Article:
Conferences are a great way to acquire new test techniques and learn from thought leaders across the software testing...
industry. Software testing conferences are also a great way to refresh if you are feeling a bit burned out with testing.
However, registration fees are expensive, and if travel is also involved, it may be prohibitively expensive for employers. When there are several software testers who would like the opportunity to attend, your chances of going get smaller. There are, however, a few things you can do to increase your ability to attend software testing conferences.
Start by showing that you are genuinely interested in not only advancing your career, but also being an active member of the testing or QA community. Begin by attending local meetups and joining regional testing organizations. Volunteer for them, and get to know the organizers and regular attendees. These organizations are usually run by folks with full-time careers just like you, and they will gratefully accept any help you can give. You can always start small, like working the registration desk, for example. If you decide to pursue a larger role, you can join the board of directors or develop the meeting schedule.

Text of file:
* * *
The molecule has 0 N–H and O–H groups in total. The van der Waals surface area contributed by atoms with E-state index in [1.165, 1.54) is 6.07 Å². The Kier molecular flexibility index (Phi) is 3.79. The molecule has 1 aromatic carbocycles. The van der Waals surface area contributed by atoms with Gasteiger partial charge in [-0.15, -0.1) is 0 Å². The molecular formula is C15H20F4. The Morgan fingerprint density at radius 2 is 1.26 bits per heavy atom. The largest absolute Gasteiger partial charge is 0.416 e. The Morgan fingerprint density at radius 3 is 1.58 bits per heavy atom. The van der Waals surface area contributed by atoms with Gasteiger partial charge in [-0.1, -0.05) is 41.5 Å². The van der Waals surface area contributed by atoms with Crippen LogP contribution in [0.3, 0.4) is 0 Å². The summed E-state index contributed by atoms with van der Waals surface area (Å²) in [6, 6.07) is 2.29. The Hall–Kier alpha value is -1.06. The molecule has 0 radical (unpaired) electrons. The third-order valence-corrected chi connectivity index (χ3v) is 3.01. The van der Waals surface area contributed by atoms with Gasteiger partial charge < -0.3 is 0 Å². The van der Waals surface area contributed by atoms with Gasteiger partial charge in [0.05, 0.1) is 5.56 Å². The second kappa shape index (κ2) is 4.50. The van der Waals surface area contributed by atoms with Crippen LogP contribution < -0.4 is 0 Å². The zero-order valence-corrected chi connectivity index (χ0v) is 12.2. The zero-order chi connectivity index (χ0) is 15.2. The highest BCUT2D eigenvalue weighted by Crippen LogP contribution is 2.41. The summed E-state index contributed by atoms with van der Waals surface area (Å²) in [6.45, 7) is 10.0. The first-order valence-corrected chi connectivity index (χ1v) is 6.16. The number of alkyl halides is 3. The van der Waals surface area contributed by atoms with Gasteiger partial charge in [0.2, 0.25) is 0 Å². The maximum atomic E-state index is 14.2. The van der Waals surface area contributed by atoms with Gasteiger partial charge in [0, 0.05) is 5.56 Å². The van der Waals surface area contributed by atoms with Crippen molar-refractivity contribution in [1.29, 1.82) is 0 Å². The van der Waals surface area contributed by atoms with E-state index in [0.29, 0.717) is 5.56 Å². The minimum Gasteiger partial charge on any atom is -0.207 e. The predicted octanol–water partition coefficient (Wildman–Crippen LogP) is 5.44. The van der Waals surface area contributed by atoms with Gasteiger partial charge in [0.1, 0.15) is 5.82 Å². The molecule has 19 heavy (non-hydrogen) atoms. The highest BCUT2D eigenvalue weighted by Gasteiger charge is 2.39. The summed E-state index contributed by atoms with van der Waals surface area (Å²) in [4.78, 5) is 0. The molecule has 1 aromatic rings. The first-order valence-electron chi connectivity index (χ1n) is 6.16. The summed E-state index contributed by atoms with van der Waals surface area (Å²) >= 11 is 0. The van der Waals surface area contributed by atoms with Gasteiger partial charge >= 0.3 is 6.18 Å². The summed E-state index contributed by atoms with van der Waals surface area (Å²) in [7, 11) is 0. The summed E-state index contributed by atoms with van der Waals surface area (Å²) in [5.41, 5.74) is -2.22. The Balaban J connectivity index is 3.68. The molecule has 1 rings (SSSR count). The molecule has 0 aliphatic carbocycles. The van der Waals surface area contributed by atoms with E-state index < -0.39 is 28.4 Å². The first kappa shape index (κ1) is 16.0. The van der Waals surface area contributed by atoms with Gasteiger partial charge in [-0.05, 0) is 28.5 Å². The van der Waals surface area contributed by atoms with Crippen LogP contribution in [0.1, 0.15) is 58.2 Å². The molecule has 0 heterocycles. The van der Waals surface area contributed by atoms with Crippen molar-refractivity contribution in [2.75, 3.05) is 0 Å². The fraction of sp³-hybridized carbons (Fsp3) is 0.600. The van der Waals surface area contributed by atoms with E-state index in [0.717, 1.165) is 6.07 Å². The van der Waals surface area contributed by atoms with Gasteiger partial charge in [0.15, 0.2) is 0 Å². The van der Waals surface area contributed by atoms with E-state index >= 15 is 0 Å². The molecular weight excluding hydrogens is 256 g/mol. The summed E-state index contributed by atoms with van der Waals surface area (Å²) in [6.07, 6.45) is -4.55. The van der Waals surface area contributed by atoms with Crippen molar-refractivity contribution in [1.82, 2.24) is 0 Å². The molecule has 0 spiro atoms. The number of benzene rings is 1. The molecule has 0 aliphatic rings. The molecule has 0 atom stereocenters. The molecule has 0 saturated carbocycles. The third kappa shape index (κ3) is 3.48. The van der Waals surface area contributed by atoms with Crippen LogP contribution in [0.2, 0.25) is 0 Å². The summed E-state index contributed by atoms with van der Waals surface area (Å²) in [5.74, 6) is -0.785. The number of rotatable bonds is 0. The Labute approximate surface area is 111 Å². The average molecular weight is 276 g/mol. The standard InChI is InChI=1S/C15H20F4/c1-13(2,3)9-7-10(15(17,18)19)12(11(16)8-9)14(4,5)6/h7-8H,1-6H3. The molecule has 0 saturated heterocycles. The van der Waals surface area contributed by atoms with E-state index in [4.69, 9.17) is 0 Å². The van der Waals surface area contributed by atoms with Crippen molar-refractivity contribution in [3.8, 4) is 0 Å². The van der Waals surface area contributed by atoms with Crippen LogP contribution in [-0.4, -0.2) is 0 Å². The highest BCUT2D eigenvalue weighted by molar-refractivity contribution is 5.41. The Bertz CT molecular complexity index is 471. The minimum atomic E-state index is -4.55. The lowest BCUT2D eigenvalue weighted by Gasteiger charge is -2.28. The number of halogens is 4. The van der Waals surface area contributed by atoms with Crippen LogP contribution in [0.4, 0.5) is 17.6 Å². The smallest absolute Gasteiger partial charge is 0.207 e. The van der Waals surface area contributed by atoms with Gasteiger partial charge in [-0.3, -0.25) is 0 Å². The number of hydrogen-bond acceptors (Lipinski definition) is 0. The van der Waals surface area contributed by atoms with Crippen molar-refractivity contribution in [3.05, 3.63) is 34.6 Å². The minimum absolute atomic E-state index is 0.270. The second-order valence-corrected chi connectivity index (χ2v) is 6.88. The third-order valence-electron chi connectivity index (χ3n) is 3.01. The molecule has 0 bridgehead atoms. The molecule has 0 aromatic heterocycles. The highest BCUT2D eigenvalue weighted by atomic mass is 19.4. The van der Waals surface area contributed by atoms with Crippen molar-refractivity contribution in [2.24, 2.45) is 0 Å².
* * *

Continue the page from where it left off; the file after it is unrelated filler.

Let your employer know what you are doing, and be sure that it doesn't interfere with your work schedule. Find ways in which you can use what you learned from these regional organizations for your employer. Apply new concepts and aspects of worthwhile trends to your testing responsibilities. Testers who show this initiative are usually sent to conferences.
If there is still no budget to attend national software testing conferences, there may be an opportunity to go as a speaker. Most conferences give their speakers free registrations. Propose a talk on something in testing that you are well-informed about. If you are nervous about speaking, thoroughly preparing could help alleviate that feeling. Test your presentation, for example, in front of your colleagues or your meetup group. There are also organizations such as Speakeasy that help beginner speakers find mentors.
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